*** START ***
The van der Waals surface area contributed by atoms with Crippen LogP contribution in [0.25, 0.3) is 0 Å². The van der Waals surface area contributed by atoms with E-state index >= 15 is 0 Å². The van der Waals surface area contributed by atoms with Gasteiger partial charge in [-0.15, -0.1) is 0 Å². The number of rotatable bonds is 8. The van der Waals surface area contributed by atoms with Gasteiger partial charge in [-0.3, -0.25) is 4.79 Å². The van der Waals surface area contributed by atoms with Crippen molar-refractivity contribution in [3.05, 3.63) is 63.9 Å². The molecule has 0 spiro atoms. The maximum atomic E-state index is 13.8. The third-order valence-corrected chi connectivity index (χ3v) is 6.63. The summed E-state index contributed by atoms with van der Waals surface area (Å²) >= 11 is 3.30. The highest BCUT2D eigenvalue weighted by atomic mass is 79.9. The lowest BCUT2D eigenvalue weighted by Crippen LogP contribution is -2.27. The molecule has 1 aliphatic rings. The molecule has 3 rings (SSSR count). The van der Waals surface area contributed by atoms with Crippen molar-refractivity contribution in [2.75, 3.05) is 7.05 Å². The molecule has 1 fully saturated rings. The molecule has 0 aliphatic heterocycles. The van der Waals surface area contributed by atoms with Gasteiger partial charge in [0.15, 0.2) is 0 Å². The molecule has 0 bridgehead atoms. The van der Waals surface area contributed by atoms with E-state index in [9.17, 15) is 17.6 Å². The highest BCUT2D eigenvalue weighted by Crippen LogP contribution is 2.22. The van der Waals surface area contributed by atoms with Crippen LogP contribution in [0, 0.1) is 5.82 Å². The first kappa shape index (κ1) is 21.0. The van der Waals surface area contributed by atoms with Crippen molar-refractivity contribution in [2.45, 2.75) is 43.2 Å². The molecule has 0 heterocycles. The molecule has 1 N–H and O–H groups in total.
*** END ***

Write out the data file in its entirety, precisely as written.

The van der Waals surface area contributed by atoms with Crippen LogP contribution in [0.25, 0.3) is 0 Å². The van der Waals surface area contributed by atoms with E-state index >= 15 is 0 Å². The van der Waals surface area contributed by atoms with Gasteiger partial charge in [-0.15, -0.1) is 0 Å². The number of rotatable bonds is 8. The van der Waals surface area contributed by atoms with Gasteiger partial charge in [-0.3, -0.25) is 4.79 Å². The van der Waals surface area contributed by atoms with Crippen molar-refractivity contribution in [3.05, 3.63) is 63.9 Å². The molecule has 0 spiro atoms. The maximum atomic E-state index is 13.8. The third-order valence-corrected chi connectivity index (χ3v) is 6.63. The summed E-state index contributed by atoms with van der Waals surface area (Å²) >= 11 is 3.30. The highest BCUT2D eigenvalue weighted by atomic mass is 79.9. The lowest BCUT2D eigenvalue weighted by Crippen LogP contribution is -2.27. The molecule has 1 aliphatic rings. The molecule has 3 rings (SSSR count). The van der Waals surface area contributed by atoms with Crippen molar-refractivity contribution in [2.75, 3.05) is 7.05 Å². The molecule has 1 fully saturated rings. The molecule has 0 aliphatic heterocycles. The van der Waals surface area contributed by atoms with Gasteiger partial charge in [0.15, 0.2) is 0 Å². The molecule has 0 bridgehead atoms. The van der Waals surface area contributed by atoms with E-state index in [9.17, 15) is 17.6 Å². The highest BCUT2D eigenvalue weighted by Crippen LogP contribution is 2.22. The van der Waals surface area contributed by atoms with Crippen LogP contribution in [0, 0.1) is 5.82 Å². The first kappa shape index (κ1) is 21.0. The van der Waals surface area contributed by atoms with Crippen molar-refractivity contribution in [2.45, 2.75) is 43.2 Å². The molecule has 0 heterocycles. The molecule has 1 N–H and O–H groups in total.